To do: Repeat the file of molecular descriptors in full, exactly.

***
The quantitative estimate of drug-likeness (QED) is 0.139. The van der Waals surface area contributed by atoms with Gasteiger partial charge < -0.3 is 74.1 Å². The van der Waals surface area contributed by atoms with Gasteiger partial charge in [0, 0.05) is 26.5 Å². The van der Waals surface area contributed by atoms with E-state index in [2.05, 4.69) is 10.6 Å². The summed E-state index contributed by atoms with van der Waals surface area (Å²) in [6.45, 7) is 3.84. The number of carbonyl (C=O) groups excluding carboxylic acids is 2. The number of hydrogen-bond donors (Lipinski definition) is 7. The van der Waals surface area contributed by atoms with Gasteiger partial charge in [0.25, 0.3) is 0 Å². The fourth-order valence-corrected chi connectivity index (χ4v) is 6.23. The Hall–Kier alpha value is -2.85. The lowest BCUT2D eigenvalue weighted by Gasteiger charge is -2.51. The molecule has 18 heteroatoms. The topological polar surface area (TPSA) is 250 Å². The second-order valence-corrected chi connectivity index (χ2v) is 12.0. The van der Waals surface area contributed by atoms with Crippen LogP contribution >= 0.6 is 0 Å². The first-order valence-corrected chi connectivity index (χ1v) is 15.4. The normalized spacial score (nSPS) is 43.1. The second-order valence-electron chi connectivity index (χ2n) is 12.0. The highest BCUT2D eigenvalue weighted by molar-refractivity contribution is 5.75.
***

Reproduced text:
The quantitative estimate of drug-likeness (QED) is 0.139. The van der Waals surface area contributed by atoms with Gasteiger partial charge < -0.3 is 74.1 Å². The van der Waals surface area contributed by atoms with Gasteiger partial charge in [0, 0.05) is 26.5 Å². The van der Waals surface area contributed by atoms with E-state index in [2.05, 4.69) is 10.6 Å². The summed E-state index contributed by atoms with van der Waals surface area (Å²) in [6.45, 7) is 3.84. The number of carbonyl (C=O) groups excluding carboxylic acids is 2. The number of hydrogen-bond donors (Lipinski definition) is 7. The van der Waals surface area contributed by atoms with Gasteiger partial charge in [0.25, 0.3) is 0 Å². The fourth-order valence-corrected chi connectivity index (χ4v) is 6.23. The Hall–Kier alpha value is -2.85. The lowest BCUT2D eigenvalue weighted by Gasteiger charge is -2.51. The molecule has 18 heteroatoms. The topological polar surface area (TPSA) is 250 Å². The second-order valence-corrected chi connectivity index (χ2v) is 12.0. The van der Waals surface area contributed by atoms with Crippen LogP contribution >= 0.6 is 0 Å². The first-order valence-corrected chi connectivity index (χ1v) is 15.4. The normalized spacial score (nSPS) is 43.1. The second-order valence-electron chi connectivity index (χ2n) is 12.0. The highest BCUT2D eigenvalue weighted by molar-refractivity contribution is 5.75.